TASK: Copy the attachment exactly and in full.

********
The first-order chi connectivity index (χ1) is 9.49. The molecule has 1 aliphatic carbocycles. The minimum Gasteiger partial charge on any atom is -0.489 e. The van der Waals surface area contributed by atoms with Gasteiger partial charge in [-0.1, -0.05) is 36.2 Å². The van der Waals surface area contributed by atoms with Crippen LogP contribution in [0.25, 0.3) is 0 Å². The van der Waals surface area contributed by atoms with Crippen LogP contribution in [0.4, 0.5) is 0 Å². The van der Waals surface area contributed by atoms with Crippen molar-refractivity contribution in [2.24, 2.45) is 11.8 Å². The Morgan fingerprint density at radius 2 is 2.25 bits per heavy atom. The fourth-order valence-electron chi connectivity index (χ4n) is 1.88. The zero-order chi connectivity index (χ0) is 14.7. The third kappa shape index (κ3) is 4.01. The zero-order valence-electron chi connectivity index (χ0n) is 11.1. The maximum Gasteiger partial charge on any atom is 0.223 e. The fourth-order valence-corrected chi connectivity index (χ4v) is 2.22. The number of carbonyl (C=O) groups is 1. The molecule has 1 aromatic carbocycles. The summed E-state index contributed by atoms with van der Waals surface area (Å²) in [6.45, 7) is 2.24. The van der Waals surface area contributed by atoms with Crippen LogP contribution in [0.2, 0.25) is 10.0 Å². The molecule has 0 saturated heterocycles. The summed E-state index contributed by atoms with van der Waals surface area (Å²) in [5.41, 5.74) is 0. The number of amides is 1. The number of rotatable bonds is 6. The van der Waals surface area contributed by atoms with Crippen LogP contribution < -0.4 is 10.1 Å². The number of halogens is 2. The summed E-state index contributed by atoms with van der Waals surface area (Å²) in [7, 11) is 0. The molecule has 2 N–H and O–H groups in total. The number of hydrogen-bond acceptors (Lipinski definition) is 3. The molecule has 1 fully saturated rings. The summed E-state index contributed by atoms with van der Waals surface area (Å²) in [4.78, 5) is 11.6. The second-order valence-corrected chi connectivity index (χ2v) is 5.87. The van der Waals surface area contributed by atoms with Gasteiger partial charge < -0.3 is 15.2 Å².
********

The first-order chi connectivity index (χ1) is 9.49. The molecule has 1 aliphatic carbocycles. The minimum Gasteiger partial charge on any atom is -0.489 e. The van der Waals surface area contributed by atoms with Gasteiger partial charge in [-0.1, -0.05) is 36.2 Å². The van der Waals surface area contributed by atoms with Crippen LogP contribution in [0.25, 0.3) is 0 Å². The van der Waals surface area contributed by atoms with Crippen LogP contribution in [0.4, 0.5) is 0 Å². The van der Waals surface area contributed by atoms with Crippen molar-refractivity contribution in [2.24, 2.45) is 11.8 Å². The Morgan fingerprint density at radius 2 is 2.25 bits per heavy atom. The fourth-order valence-electron chi connectivity index (χ4n) is 1.88. The zero-order chi connectivity index (χ0) is 14.7. The third kappa shape index (κ3) is 4.01. The zero-order valence-electron chi connectivity index (χ0n) is 11.1. The maximum Gasteiger partial charge on any atom is 0.223 e. The fourth-order valence-corrected chi connectivity index (χ4v) is 2.22. The number of carbonyl (C=O) groups is 1. The molecule has 1 aromatic carbocycles. The summed E-state index contributed by atoms with van der Waals surface area (Å²) in [6.45, 7) is 2.24. The van der Waals surface area contributed by atoms with Crippen LogP contribution in [0.2, 0.25) is 10.0 Å². The molecule has 0 saturated heterocycles. The summed E-state index contributed by atoms with van der Waals surface area (Å²) in [5.41, 5.74) is 0. The number of amides is 1. The number of rotatable bonds is 6. The van der Waals surface area contributed by atoms with Crippen LogP contribution < -0.4 is 10.1 Å². The number of halogens is 2. The summed E-state index contributed by atoms with van der Waals surface area (Å²) in [7, 11) is 0. The molecule has 2 N–H and O–H groups in total. The number of hydrogen-bond acceptors (Lipinski definition) is 3. The molecule has 1 fully saturated rings. The summed E-state index contributed by atoms with van der Waals surface area (Å²) in [4.78, 5) is 11.6. The second-order valence-corrected chi connectivity index (χ2v) is 5.87. The van der Waals surface area contributed by atoms with Gasteiger partial charge < -0.3 is 15.2 Å².